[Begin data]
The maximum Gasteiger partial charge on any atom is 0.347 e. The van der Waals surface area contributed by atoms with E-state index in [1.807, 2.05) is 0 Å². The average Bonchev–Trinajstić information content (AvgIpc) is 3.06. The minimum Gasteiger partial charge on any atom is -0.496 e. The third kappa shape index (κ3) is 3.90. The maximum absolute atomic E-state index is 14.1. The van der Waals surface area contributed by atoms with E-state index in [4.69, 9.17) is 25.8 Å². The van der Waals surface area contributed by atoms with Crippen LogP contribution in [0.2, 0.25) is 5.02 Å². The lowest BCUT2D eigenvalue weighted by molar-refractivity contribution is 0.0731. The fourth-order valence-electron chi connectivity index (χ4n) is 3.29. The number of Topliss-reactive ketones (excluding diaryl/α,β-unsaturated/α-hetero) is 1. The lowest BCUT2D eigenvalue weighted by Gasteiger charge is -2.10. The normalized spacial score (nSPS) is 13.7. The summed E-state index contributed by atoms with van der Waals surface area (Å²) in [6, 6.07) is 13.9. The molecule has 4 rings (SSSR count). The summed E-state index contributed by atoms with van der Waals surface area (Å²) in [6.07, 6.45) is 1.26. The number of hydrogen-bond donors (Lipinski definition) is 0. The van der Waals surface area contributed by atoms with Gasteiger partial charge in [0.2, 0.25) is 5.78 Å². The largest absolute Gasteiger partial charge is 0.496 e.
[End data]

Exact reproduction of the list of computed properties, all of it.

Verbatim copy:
The maximum Gasteiger partial charge on any atom is 0.347 e. The van der Waals surface area contributed by atoms with E-state index in [1.807, 2.05) is 0 Å². The average Bonchev–Trinajstić information content (AvgIpc) is 3.06. The minimum Gasteiger partial charge on any atom is -0.496 e. The third kappa shape index (κ3) is 3.90. The maximum absolute atomic E-state index is 14.1. The van der Waals surface area contributed by atoms with E-state index in [4.69, 9.17) is 25.8 Å². The van der Waals surface area contributed by atoms with Crippen LogP contribution in [0.2, 0.25) is 5.02 Å². The lowest BCUT2D eigenvalue weighted by molar-refractivity contribution is 0.0731. The fourth-order valence-electron chi connectivity index (χ4n) is 3.29. The number of Topliss-reactive ketones (excluding diaryl/α,β-unsaturated/α-hetero) is 1. The lowest BCUT2D eigenvalue weighted by Gasteiger charge is -2.10. The normalized spacial score (nSPS) is 13.7. The summed E-state index contributed by atoms with van der Waals surface area (Å²) in [6, 6.07) is 13.9. The molecule has 4 rings (SSSR count). The summed E-state index contributed by atoms with van der Waals surface area (Å²) in [6.07, 6.45) is 1.26. The number of hydrogen-bond donors (Lipinski definition) is 0. The van der Waals surface area contributed by atoms with Gasteiger partial charge in [0.2, 0.25) is 5.78 Å². The largest absolute Gasteiger partial charge is 0.496 e.